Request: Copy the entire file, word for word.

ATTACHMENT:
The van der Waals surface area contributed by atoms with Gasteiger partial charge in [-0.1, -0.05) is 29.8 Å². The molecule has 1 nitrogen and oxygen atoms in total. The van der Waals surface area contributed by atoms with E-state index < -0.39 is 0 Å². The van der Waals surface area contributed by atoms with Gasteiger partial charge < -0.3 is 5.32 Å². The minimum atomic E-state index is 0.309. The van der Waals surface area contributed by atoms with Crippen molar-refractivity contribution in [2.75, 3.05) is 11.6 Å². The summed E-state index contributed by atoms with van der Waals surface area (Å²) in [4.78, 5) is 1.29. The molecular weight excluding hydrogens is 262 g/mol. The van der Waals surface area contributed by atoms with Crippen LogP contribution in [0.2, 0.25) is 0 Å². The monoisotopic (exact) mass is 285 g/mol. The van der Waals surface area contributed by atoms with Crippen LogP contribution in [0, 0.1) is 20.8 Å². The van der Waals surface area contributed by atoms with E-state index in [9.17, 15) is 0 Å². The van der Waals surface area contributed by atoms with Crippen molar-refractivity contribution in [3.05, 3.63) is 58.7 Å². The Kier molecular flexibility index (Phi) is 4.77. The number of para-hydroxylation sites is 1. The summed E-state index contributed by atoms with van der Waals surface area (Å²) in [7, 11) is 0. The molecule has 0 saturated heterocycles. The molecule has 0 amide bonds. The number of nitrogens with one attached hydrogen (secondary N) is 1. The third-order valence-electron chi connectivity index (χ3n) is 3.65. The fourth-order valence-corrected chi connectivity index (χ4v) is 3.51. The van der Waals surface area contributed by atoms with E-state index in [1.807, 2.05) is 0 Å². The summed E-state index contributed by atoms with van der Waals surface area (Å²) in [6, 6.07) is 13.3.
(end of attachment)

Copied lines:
The van der Waals surface area contributed by atoms with Gasteiger partial charge in [-0.1, -0.05) is 29.8 Å². The molecule has 1 nitrogen and oxygen atoms in total. The van der Waals surface area contributed by atoms with E-state index < -0.39 is 0 Å². The van der Waals surface area contributed by atoms with Gasteiger partial charge < -0.3 is 5.32 Å². The minimum atomic E-state index is 0.309. The van der Waals surface area contributed by atoms with Crippen molar-refractivity contribution in [2.75, 3.05) is 11.6 Å². The summed E-state index contributed by atoms with van der Waals surface area (Å²) in [4.78, 5) is 1.29. The molecular weight excluding hydrogens is 262 g/mol. The van der Waals surface area contributed by atoms with Crippen LogP contribution in [0.2, 0.25) is 0 Å². The monoisotopic (exact) mass is 285 g/mol. The van der Waals surface area contributed by atoms with Crippen LogP contribution in [0, 0.1) is 20.8 Å². The van der Waals surface area contributed by atoms with E-state index in [9.17, 15) is 0 Å². The van der Waals surface area contributed by atoms with Crippen molar-refractivity contribution in [3.05, 3.63) is 58.7 Å². The Kier molecular flexibility index (Phi) is 4.77. The number of para-hydroxylation sites is 1. The summed E-state index contributed by atoms with van der Waals surface area (Å²) in [7, 11) is 0. The molecule has 0 saturated heterocycles. The molecule has 0 amide bonds. The number of nitrogens with one attached hydrogen (secondary N) is 1. The third-order valence-electron chi connectivity index (χ3n) is 3.65. The fourth-order valence-corrected chi connectivity index (χ4v) is 3.51. The van der Waals surface area contributed by atoms with E-state index in [1.807, 2.05) is 0 Å². The summed E-state index contributed by atoms with van der Waals surface area (Å²) in [6, 6.07) is 13.3.